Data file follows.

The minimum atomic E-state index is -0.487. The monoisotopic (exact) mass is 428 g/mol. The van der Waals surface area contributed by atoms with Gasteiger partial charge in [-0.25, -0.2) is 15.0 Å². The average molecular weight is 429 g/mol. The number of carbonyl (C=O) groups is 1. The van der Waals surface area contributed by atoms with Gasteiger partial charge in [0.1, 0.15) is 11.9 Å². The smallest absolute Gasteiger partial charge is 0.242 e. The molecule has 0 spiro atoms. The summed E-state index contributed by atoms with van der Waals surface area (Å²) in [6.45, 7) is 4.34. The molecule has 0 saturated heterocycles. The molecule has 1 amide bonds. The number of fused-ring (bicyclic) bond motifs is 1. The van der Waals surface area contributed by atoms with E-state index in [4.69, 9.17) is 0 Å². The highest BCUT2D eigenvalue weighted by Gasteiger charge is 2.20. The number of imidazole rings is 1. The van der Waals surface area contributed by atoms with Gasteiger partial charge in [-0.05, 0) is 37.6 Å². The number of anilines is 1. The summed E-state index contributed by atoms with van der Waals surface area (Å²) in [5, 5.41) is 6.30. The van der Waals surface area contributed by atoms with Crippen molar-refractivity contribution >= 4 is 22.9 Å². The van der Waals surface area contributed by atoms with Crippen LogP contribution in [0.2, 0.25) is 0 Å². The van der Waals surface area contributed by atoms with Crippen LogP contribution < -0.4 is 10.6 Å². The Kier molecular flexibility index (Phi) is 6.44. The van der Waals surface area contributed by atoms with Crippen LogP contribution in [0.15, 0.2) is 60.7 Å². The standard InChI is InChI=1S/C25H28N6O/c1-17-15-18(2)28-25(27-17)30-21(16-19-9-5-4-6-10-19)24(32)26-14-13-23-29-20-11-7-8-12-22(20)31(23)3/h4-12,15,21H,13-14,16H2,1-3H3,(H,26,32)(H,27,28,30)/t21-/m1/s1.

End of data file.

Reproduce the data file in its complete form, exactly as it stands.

The minimum atomic E-state index is -0.487. The monoisotopic (exact) mass is 428 g/mol. The van der Waals surface area contributed by atoms with Gasteiger partial charge in [-0.25, -0.2) is 15.0 Å². The average molecular weight is 429 g/mol. The number of carbonyl (C=O) groups is 1. The van der Waals surface area contributed by atoms with Gasteiger partial charge in [0.1, 0.15) is 11.9 Å². The smallest absolute Gasteiger partial charge is 0.242 e. The molecule has 0 spiro atoms. The summed E-state index contributed by atoms with van der Waals surface area (Å²) in [6.45, 7) is 4.34. The molecule has 0 saturated heterocycles. The molecule has 1 amide bonds. The number of fused-ring (bicyclic) bond motifs is 1. The van der Waals surface area contributed by atoms with E-state index in [4.69, 9.17) is 0 Å². The highest BCUT2D eigenvalue weighted by Gasteiger charge is 2.20. The number of imidazole rings is 1. The van der Waals surface area contributed by atoms with Gasteiger partial charge in [-0.05, 0) is 37.6 Å². The number of anilines is 1. The summed E-state index contributed by atoms with van der Waals surface area (Å²) in [5, 5.41) is 6.30. The van der Waals surface area contributed by atoms with Crippen molar-refractivity contribution >= 4 is 22.9 Å². The van der Waals surface area contributed by atoms with Crippen LogP contribution in [0.2, 0.25) is 0 Å². The van der Waals surface area contributed by atoms with Crippen LogP contribution < -0.4 is 10.6 Å². The Kier molecular flexibility index (Phi) is 6.44. The van der Waals surface area contributed by atoms with Crippen LogP contribution in [0.15, 0.2) is 60.7 Å². The standard InChI is InChI=1S/C25H28N6O/c1-17-15-18(2)28-25(27-17)30-21(16-19-9-5-4-6-10-19)24(32)26-14-13-23-29-20-11-7-8-12-22(20)31(23)3/h4-12,15,21H,13-14,16H2,1-3H3,(H,26,32)(H,27,28,30)/t21-/m1/s1.